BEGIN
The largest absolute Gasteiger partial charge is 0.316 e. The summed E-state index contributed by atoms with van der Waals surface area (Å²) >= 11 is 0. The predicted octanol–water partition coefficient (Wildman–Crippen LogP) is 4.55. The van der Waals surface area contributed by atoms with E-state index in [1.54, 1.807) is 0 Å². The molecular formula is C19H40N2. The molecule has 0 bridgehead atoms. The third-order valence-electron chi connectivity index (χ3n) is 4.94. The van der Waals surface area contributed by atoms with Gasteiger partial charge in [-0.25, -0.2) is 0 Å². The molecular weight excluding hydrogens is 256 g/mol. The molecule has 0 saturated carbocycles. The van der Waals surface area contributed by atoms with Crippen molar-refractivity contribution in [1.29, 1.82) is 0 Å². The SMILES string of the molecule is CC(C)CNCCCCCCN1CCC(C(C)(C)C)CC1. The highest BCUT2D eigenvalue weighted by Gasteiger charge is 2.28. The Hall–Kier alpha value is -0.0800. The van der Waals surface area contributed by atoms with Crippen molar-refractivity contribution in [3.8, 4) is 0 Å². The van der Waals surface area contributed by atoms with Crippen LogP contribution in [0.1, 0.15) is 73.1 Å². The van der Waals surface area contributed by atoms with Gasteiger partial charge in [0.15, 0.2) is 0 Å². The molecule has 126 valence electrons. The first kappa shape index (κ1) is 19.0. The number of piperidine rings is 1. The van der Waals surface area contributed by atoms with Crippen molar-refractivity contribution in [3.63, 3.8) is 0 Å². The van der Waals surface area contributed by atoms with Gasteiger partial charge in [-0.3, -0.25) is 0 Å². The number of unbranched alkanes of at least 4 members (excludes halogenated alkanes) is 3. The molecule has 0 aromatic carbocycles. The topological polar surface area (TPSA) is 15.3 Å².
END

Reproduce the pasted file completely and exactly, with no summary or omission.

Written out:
The largest absolute Gasteiger partial charge is 0.316 e. The summed E-state index contributed by atoms with van der Waals surface area (Å²) >= 11 is 0. The predicted octanol–water partition coefficient (Wildman–Crippen LogP) is 4.55. The van der Waals surface area contributed by atoms with E-state index in [1.54, 1.807) is 0 Å². The molecular formula is C19H40N2. The molecule has 0 bridgehead atoms. The third-order valence-electron chi connectivity index (χ3n) is 4.94. The van der Waals surface area contributed by atoms with Gasteiger partial charge in [-0.25, -0.2) is 0 Å². The molecular weight excluding hydrogens is 256 g/mol. The molecule has 0 saturated carbocycles. The van der Waals surface area contributed by atoms with Crippen molar-refractivity contribution in [1.29, 1.82) is 0 Å². The SMILES string of the molecule is CC(C)CNCCCCCCN1CCC(C(C)(C)C)CC1. The highest BCUT2D eigenvalue weighted by Gasteiger charge is 2.28. The Hall–Kier alpha value is -0.0800. The van der Waals surface area contributed by atoms with Crippen molar-refractivity contribution in [3.8, 4) is 0 Å². The van der Waals surface area contributed by atoms with Crippen LogP contribution in [0.1, 0.15) is 73.1 Å². The van der Waals surface area contributed by atoms with Gasteiger partial charge in [0.15, 0.2) is 0 Å². The molecule has 126 valence electrons. The first kappa shape index (κ1) is 19.0. The number of piperidine rings is 1. The van der Waals surface area contributed by atoms with Crippen molar-refractivity contribution in [3.63, 3.8) is 0 Å². The van der Waals surface area contributed by atoms with Gasteiger partial charge in [-0.3, -0.25) is 0 Å². The number of unbranched alkanes of at least 4 members (excludes halogenated alkanes) is 3. The molecule has 0 aromatic carbocycles. The topological polar surface area (TPSA) is 15.3 Å².